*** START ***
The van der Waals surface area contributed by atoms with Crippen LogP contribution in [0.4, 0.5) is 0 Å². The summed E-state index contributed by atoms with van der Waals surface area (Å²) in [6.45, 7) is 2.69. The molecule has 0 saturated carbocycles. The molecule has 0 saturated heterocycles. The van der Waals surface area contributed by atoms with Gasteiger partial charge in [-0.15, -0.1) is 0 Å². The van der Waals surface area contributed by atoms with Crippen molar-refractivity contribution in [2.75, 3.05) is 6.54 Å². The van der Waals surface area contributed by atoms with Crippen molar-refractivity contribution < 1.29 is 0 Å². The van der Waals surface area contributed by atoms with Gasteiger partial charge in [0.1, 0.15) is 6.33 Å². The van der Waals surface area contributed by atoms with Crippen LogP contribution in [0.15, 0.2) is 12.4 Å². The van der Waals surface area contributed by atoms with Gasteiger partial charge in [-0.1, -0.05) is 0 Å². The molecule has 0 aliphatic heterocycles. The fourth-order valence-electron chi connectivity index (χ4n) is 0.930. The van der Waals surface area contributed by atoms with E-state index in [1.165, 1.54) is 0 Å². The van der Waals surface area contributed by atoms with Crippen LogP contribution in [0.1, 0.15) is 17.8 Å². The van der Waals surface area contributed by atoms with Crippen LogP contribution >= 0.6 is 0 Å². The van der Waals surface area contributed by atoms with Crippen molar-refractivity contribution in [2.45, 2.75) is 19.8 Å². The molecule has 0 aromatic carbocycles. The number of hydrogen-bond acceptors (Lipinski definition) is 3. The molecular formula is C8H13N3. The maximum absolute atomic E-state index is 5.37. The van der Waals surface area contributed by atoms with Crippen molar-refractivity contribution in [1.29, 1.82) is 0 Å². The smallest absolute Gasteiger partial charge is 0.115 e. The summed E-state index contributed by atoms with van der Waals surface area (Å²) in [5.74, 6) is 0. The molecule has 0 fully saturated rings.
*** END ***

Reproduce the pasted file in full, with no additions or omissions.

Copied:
The van der Waals surface area contributed by atoms with Crippen LogP contribution in [0.4, 0.5) is 0 Å². The summed E-state index contributed by atoms with van der Waals surface area (Å²) in [6.45, 7) is 2.69. The molecule has 0 saturated carbocycles. The molecule has 0 saturated heterocycles. The van der Waals surface area contributed by atoms with Gasteiger partial charge in [-0.15, -0.1) is 0 Å². The van der Waals surface area contributed by atoms with Crippen molar-refractivity contribution in [2.75, 3.05) is 6.54 Å². The van der Waals surface area contributed by atoms with Crippen molar-refractivity contribution < 1.29 is 0 Å². The van der Waals surface area contributed by atoms with Gasteiger partial charge in [0.1, 0.15) is 6.33 Å². The van der Waals surface area contributed by atoms with Crippen LogP contribution in [0.15, 0.2) is 12.4 Å². The van der Waals surface area contributed by atoms with Gasteiger partial charge in [-0.1, -0.05) is 0 Å². The molecule has 0 aliphatic heterocycles. The fourth-order valence-electron chi connectivity index (χ4n) is 0.930. The van der Waals surface area contributed by atoms with E-state index in [1.165, 1.54) is 0 Å². The van der Waals surface area contributed by atoms with Crippen LogP contribution in [0.1, 0.15) is 17.8 Å². The van der Waals surface area contributed by atoms with Crippen LogP contribution >= 0.6 is 0 Å². The van der Waals surface area contributed by atoms with Crippen molar-refractivity contribution in [2.45, 2.75) is 19.8 Å². The molecule has 0 aromatic carbocycles. The number of hydrogen-bond acceptors (Lipinski definition) is 3. The molecular formula is C8H13N3. The maximum absolute atomic E-state index is 5.37. The van der Waals surface area contributed by atoms with Crippen molar-refractivity contribution in [1.29, 1.82) is 0 Å². The smallest absolute Gasteiger partial charge is 0.115 e. The summed E-state index contributed by atoms with van der Waals surface area (Å²) in [5.74, 6) is 0. The molecule has 0 fully saturated rings.